Senate Majority Leader Chuck Schumer called out Fox and Tucker Carlson for spreading Great Replacement Theory.
I write to urge you to immediately cease the reckless amplification of the so-called “Great Replacement” theory on your network’s broadcasts. Proponents of this white nationalist, far-right conspiracy theory believe that a complicit or cooperative class of elites are advancing a plot designed to undermine the political power and culture of white Americans. For years, these types of beliefs have existed at the fringes of American life. However, this pernicious theory, which has no basis in fact, has been injected into the mainstream thanks in large part to a dangerous level of amplification by your network and its anchors.
A recent AP poll found that nearly one-third of American adults believe that a group of people is trying to replace native-born Americans with immigrants for electoral gains. That same poll found that your viewers are nearly three times more likely to believe in Replacement Theory than other networks. This should come as no surprise given the central role these themes have played in your network’s programming in recent years. A recent New York Times investigation found that Tucker Carlson alone amplified this dangerous and unfounded theory in more than 400 episodes of his show.
I urge you to take into consideration the very real impacts of the dangerous rhetoric being broadcast on your network on a nightly basis. In 2018, a white man who killed 11 worshipers in a Pittsburgh synagogue blamed Jews for allowing immigrant “invaders” into the United States. In 2019, a white man who expressed anger over “the Hispanic invasion of Texas” killed 23 people at an El Paso Walmart and later told the police he had sought to kill Mexicans. And just days ago in Buffalo, a white man killed 10 people in a supermarket on the city’s predominantly Black east side. In a manifesto posted online, the individual responsible for this heinous murder wrote that the shoppers there came from a culture that sought to “ethnically replace my own people.”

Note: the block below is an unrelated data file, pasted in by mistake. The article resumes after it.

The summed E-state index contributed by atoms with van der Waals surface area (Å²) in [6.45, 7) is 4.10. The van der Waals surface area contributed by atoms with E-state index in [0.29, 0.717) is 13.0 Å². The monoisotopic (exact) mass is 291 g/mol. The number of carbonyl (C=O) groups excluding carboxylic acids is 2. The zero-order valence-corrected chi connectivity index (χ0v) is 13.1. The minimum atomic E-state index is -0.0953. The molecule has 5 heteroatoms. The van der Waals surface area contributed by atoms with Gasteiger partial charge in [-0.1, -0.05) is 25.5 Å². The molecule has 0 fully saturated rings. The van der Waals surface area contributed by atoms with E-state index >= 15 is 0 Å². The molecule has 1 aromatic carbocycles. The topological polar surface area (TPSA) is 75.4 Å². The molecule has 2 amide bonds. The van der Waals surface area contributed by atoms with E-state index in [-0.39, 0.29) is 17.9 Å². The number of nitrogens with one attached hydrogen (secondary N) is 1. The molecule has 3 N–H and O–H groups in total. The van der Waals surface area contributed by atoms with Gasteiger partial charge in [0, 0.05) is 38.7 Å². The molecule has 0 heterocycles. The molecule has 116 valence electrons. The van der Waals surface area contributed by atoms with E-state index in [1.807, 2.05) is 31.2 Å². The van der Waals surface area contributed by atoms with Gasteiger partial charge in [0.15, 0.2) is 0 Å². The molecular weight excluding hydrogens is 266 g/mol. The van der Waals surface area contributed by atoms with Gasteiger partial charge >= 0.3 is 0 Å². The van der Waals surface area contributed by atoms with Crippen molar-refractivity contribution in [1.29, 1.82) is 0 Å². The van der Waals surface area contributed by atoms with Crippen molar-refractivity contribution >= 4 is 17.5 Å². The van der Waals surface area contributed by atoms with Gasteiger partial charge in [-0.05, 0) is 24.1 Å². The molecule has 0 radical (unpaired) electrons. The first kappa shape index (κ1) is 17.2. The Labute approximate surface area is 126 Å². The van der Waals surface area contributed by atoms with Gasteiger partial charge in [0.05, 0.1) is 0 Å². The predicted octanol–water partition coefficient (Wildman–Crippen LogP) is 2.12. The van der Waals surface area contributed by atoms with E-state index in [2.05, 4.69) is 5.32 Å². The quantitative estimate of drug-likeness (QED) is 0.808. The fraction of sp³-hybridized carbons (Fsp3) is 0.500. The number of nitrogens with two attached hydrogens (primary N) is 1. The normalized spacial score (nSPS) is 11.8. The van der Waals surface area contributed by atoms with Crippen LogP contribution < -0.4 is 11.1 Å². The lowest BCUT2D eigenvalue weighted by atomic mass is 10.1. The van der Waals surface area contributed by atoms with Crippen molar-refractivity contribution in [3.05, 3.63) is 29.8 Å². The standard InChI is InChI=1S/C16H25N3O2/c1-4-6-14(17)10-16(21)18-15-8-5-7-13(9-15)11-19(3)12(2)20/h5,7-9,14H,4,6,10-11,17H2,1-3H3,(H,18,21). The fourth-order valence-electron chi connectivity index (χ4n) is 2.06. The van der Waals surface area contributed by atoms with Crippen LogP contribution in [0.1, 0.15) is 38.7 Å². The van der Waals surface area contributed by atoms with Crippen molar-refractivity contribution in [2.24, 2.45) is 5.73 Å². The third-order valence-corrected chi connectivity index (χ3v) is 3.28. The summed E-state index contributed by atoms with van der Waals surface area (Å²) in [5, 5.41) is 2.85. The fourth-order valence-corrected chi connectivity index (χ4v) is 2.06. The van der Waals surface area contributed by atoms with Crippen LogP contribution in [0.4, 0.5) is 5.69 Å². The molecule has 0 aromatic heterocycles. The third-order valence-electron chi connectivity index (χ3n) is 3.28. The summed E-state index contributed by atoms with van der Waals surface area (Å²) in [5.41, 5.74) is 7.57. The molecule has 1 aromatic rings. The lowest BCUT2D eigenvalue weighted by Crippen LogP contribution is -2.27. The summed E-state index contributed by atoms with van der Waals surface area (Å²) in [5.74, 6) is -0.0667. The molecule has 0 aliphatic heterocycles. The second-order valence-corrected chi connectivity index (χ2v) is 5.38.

These incidents alone, to say nothing of the many more which have occurred in recent years, have led to dozens of lives being lost and countless others irreversibly impacted. The devastation and despair that families and communities feel in the wake of these incidents cannot be overstated. For instance, my constituents in east Buffalo who will be forced to relive this tragic event every single time they visit the supermarket for a loaf of bread or a gallon of milk. It is on their behalf, and on behalf of the residents of communities in Pittsburgh, El Paso, and cities around the country who bear the consequences of this hateful ideology that I write you.
While it was good to see the Wall Street Journal Editorial board write that “Politicians and media figures have an obligation to condemn such conspiratorial notions as ‘white replacement theory'”, words of condemnation are hardly enough. To this end, I implore you to immediately cease all dissemination of false white nationalist, far-right conspiracy theories on your network.
Fox News did not pull the trigger in Buffalo, but they gave a domestic terrorist the rationale that he needed for mass murder. The right is trying to blame Rachel Maddow for mass shootings, but Chuck Schumer put the responsibility where it belongs.
If Fox continues to radicalize domestic terrorists after Schumer’s letter, the blame will be on their shoulders. When a conspiracy theory is intentionally spread 400 times on a single program, that is radicalization at work, and it is long past time for our political leaders to stop treating Fox like news.
Mr. Easley is the managing editor. He is also a White House Press Pool and a Congressional correspondent for PoliticusUSA. Jason holds a Bachelor’s Degree in Political Science. His graduate work focused on public policy, with a specialization in social reform movements.
Awards and Professional Memberships
Member of the Society of Professional Journalists and The American Political Science Association